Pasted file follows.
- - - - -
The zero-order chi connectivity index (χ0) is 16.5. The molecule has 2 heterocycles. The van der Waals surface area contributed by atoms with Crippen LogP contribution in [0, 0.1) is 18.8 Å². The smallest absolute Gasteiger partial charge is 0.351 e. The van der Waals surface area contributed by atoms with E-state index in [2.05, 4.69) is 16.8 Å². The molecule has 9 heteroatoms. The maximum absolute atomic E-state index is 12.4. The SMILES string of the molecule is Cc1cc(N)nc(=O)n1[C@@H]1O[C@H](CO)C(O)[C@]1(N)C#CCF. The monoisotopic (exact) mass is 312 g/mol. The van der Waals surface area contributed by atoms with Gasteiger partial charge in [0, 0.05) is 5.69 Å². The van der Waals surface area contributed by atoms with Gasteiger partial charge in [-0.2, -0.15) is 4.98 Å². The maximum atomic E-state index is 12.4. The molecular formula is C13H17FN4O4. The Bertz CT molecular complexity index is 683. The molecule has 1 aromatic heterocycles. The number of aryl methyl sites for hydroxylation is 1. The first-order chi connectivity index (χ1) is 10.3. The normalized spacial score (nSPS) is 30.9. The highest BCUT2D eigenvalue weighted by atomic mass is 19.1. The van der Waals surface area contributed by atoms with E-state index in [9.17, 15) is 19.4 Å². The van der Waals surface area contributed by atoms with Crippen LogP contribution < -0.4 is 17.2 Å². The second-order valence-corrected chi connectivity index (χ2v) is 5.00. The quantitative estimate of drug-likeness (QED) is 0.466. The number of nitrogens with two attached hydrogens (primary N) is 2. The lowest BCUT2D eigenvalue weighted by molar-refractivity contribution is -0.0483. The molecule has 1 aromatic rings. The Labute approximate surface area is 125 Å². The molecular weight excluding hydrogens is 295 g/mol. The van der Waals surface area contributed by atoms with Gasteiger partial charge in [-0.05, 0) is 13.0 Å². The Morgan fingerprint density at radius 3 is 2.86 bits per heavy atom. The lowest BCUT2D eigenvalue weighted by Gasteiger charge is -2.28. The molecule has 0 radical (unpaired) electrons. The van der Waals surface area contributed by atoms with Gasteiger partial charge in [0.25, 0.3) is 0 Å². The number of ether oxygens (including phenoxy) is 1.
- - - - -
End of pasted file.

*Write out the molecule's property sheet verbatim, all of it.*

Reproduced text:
The zero-order chi connectivity index (χ0) is 16.5. The molecule has 2 heterocycles. The van der Waals surface area contributed by atoms with Crippen LogP contribution in [0, 0.1) is 18.8 Å². The smallest absolute Gasteiger partial charge is 0.351 e. The van der Waals surface area contributed by atoms with E-state index in [2.05, 4.69) is 16.8 Å². The molecule has 9 heteroatoms. The maximum absolute atomic E-state index is 12.4. The SMILES string of the molecule is Cc1cc(N)nc(=O)n1[C@@H]1O[C@H](CO)C(O)[C@]1(N)C#CCF. The monoisotopic (exact) mass is 312 g/mol. The van der Waals surface area contributed by atoms with Gasteiger partial charge in [0, 0.05) is 5.69 Å². The van der Waals surface area contributed by atoms with Gasteiger partial charge in [-0.2, -0.15) is 4.98 Å². The maximum atomic E-state index is 12.4. The molecular formula is C13H17FN4O4. The Bertz CT molecular complexity index is 683. The molecule has 1 aromatic heterocycles. The number of aryl methyl sites for hydroxylation is 1. The first-order chi connectivity index (χ1) is 10.3. The normalized spacial score (nSPS) is 30.9. The highest BCUT2D eigenvalue weighted by atomic mass is 19.1. The van der Waals surface area contributed by atoms with E-state index in [9.17, 15) is 19.4 Å². The van der Waals surface area contributed by atoms with Crippen LogP contribution < -0.4 is 17.2 Å². The second-order valence-corrected chi connectivity index (χ2v) is 5.00. The quantitative estimate of drug-likeness (QED) is 0.466. The number of nitrogens with two attached hydrogens (primary N) is 2. The lowest BCUT2D eigenvalue weighted by molar-refractivity contribution is -0.0483. The molecule has 1 aromatic rings. The Labute approximate surface area is 125 Å². The molecular weight excluding hydrogens is 295 g/mol. The van der Waals surface area contributed by atoms with Gasteiger partial charge in [-0.05, 0) is 13.0 Å². The Morgan fingerprint density at radius 3 is 2.86 bits per heavy atom. The lowest BCUT2D eigenvalue weighted by Gasteiger charge is -2.28. The molecule has 0 radical (unpaired) electrons. The van der Waals surface area contributed by atoms with Gasteiger partial charge in [0.25, 0.3) is 0 Å². The number of ether oxygens (including phenoxy) is 1.